As long as there is gas to be bought country folk will not have to worry about electricity, if there is no electricity they would have to adjust. And that situation how it is handled would depend on how well they prepared for long periods of no electricity and what the season is. The warmer months of course it would be very hard to keep your food in fridge/freezer from rotting. For those prepared like myself the answer would be to to thaw and can everything possible.

The other food that you can not can becomes your next meals. All condiments can be saved in the crawl space no matter what season it is. Same with water it is a giving that with out electricity I do not have water, but across the street and up the hill I can carry all the water I would ever need. I figure I go six months and maybe longer with no electricity or running water to the house.

Your claim I can always just go the store is very risky. During the Japan nuclear accident the Columbus Dispatch showed a picture of a man and child entering a store. What do you think he found? he found just as I would suspect there was not a dam thing on the shelves. If that is you what now? what is your alternative plan? please do not go I will go to another store.

Lets just say there is a big SHTF scenario would you tell me there would not be panic and swarms of people that will rush the Walmart/Kroger etc etc. Would you tell me that people will act civilized and there would be no pushing and shoving? would you tell me that a bunch of people would not just walk out of store with groceries. A person with that thinking is putting their selves at risk, I say no thanks I do not want to get beat up or end up dead over a box of Hamburger Helper.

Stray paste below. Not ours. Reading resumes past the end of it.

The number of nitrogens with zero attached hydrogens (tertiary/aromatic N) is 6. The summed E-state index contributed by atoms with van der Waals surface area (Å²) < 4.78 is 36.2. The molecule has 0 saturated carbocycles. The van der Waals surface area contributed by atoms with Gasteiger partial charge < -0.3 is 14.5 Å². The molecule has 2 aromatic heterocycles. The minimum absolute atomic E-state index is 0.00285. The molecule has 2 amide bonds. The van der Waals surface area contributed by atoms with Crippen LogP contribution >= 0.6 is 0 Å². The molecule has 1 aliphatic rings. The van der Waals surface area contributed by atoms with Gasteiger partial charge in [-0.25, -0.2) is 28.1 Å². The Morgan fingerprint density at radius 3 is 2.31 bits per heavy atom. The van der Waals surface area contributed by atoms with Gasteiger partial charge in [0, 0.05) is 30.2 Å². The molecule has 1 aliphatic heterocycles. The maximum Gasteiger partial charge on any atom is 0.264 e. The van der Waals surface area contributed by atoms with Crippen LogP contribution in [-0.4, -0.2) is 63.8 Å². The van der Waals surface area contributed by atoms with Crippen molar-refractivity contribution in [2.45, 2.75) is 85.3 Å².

Also consider if the Walmarts/Kroger get swarmed and their products are pulled from the shelves and taken they would have a re action, right? Do you think they would just immediately restock their store for that chaos to repeat itself? I hope you are not going to say yes to this. Until the situation is secured the stores will not stock their shelves, corporations are not stupid or morale,right?
As a liberal that prefers rural or semi-rural life, one thing I support is the use of solar power, if only to power the refrigerator. Sunshine is plentiful in the summer months and solar panels would be a serious investment for these situations.

As is a rainwater collection system.
 
Old 01-22-2013, 02:09 PM
 
16,553 posts, read 11,473,224 times